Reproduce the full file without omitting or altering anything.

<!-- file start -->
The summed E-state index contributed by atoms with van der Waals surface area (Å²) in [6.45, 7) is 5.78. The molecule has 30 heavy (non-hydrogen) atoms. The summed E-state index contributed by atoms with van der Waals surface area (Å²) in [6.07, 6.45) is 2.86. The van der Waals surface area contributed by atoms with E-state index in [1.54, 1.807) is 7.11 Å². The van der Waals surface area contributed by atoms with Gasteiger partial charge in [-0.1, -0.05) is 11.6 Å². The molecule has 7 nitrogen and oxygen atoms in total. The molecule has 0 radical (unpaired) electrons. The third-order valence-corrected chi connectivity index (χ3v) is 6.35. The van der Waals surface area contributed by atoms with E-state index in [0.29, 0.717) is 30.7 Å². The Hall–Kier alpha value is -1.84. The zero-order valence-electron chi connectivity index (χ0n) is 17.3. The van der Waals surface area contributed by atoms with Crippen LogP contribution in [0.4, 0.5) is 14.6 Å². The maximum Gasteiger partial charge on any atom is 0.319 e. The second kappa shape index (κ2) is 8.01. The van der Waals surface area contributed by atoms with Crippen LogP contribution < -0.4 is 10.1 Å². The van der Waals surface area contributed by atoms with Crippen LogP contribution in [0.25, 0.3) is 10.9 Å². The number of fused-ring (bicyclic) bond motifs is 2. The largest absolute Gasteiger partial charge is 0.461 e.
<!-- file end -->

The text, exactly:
The summed E-state index contributed by atoms with van der Waals surface area (Å²) in [6.45, 7) is 5.78. The molecule has 30 heavy (non-hydrogen) atoms. The summed E-state index contributed by atoms with van der Waals surface area (Å²) in [6.07, 6.45) is 2.86. The van der Waals surface area contributed by atoms with E-state index in [1.54, 1.807) is 7.11 Å². The van der Waals surface area contributed by atoms with Gasteiger partial charge in [-0.1, -0.05) is 11.6 Å². The molecule has 7 nitrogen and oxygen atoms in total. The molecule has 0 radical (unpaired) electrons. The third-order valence-corrected chi connectivity index (χ3v) is 6.35. The van der Waals surface area contributed by atoms with E-state index in [0.29, 0.717) is 30.7 Å². The Hall–Kier alpha value is -1.84. The zero-order valence-electron chi connectivity index (χ0n) is 17.3. The van der Waals surface area contributed by atoms with Crippen LogP contribution in [0.4, 0.5) is 14.6 Å². The maximum Gasteiger partial charge on any atom is 0.319 e. The second kappa shape index (κ2) is 8.01. The van der Waals surface area contributed by atoms with Crippen LogP contribution < -0.4 is 10.1 Å². The van der Waals surface area contributed by atoms with Crippen LogP contribution in [0.25, 0.3) is 10.9 Å². The number of fused-ring (bicyclic) bond motifs is 2. The largest absolute Gasteiger partial charge is 0.461 e.